Marsh ton allows Australia to declare at 442 for 8

Brettig: ‘Australia’s selectors will feel vindicated after Marsh criticism’ (0:42)

Dan Brettig praises Shaun Marsh’s patience as his hundred took the 2nd Ashes Test away from England. (0:42)

Dinner Australia 7 for 409 (Marsh 102*, Cummins 44*) v England
Live scorecard and ball-by-ball details

Australia’s selectors picking Shaun Marsh, and Joe Root sending Australia in to bat. If these were two of the more controversial decisions made in relation to this Ashes series, only one now appears an inspired call. At dinner on the second day at Adelaide Oval, Marsh had pulled and driven his way to the fifth hundred of his Test career, steering Australia past 400 in the process. England, five sessions after Root won the toss, had still not bowled Australia out.

At the long break, Marsh was on 102 and Pat Cummins was on 44, and Australia’s total had moved along to 7 for 409. Having added 97 for the loss of two wickets in the opening session, Australia grew their score by a further 103 runs in the second session, for just one wicket. The Marsh-Cummins partnership had ballooned to 98 runs, Australia’s most productive stand of the match, and England had missed a chance to break it in the final over of the session.

The penultimate delivery of the session was a bouncer from Chris Woakes that was fended by Marsh into the air on the off side. Alastair Cook at a floating second slip and James Vince at gully converged and both dived for the chance, which was spilled as a result of their combined efforts. It was a life for Marsh on 102, and summed up England’s day perfectly.

Marsh reached triple figures from his 213th delivery with a perfectly placed pull for four off Woakes, an appropriate stroke given how productive the shot had been for him in this innings. It was Marsh’s first Test hundred since the tour of Sri Lanka in August last year, and took him past his father Geoff’s tally of Test centuries from exactly half the amount of matches.

He had lifted his rate after the tea break, having batted through the two-and-a-half-hour opening session for just 29 runs as Tim Paine, another surprising inclusion for this series, struck a brisk half-century. Cummins had also lifted his tempo after a slow start: he failed to get off the mark until his 37th delivery, when he sliced a cut for four off Craig Overton, and from then on he scored at nearly a run a ball.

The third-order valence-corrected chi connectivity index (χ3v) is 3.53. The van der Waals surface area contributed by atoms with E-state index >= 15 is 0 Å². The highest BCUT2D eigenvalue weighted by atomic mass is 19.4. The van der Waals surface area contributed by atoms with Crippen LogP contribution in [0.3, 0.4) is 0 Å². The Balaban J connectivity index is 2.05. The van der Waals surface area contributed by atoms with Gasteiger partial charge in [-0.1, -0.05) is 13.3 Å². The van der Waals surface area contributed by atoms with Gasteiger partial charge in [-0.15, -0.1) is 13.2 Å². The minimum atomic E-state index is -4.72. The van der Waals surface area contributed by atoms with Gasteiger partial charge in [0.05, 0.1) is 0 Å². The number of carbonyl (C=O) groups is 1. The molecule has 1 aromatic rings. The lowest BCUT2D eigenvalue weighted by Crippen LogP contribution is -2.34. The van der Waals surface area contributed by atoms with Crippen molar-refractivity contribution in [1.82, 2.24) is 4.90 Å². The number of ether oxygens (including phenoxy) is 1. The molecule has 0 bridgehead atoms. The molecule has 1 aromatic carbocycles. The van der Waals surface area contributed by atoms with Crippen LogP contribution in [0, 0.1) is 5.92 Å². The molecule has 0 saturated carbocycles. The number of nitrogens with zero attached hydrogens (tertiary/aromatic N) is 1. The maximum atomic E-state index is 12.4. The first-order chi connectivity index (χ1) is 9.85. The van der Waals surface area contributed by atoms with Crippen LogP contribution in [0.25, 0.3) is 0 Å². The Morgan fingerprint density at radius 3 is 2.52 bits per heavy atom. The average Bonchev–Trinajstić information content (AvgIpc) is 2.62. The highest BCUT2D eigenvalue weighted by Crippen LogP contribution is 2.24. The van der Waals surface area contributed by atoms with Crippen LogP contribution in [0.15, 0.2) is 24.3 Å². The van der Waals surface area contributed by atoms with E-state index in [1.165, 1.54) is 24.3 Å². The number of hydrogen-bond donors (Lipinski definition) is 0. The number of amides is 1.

The only wicket to fall in the session came early, when Mitchell Starc was hurried by a quicker bouncer from Stuart Broad and pulled a catch straight up to mid-on for 6. For the second time in the day, Broad had struck early in a session, having claimed a wicket with the third ball of the day when he hooped one in to trap Peter Handscomb lbw for 36 with no addition to his overnight score.

But England’s hopes of running through the Australia lower order were thwarted by Paine, who showed his intent early by going after loose deliveries from Anderson and finding the boundary on several occasions.

Both Paine and Marsh were given out lbw to Anderson by umpire Chris Gaffaney in quick succession, but on both occasions the batsmen reviewed and were reprieved by the ball-tracker showing the ball would have sailed over the top of the stumps. It was evidence of good bounce and carry from the Adelaide Oval pitch, which was also on display when Overton rapped Paine on his right hand, sending concern through the Australian camp given Paine’s injury history.

However, Paine batted on and brought up his fifty from his 91st delivery, before pulling a catch straight to Moeen Ali in the deep off Overton late in the session for 57. It meant Paine had missed out on a chance to build just the second century of his first-class career – the first one having come 11 years ago – but he had done more than enough for the Australians, who were well on their way to a position of some comfort.

Source: ESPN Crickinfo

Leave a Reply

Your email address will not be published.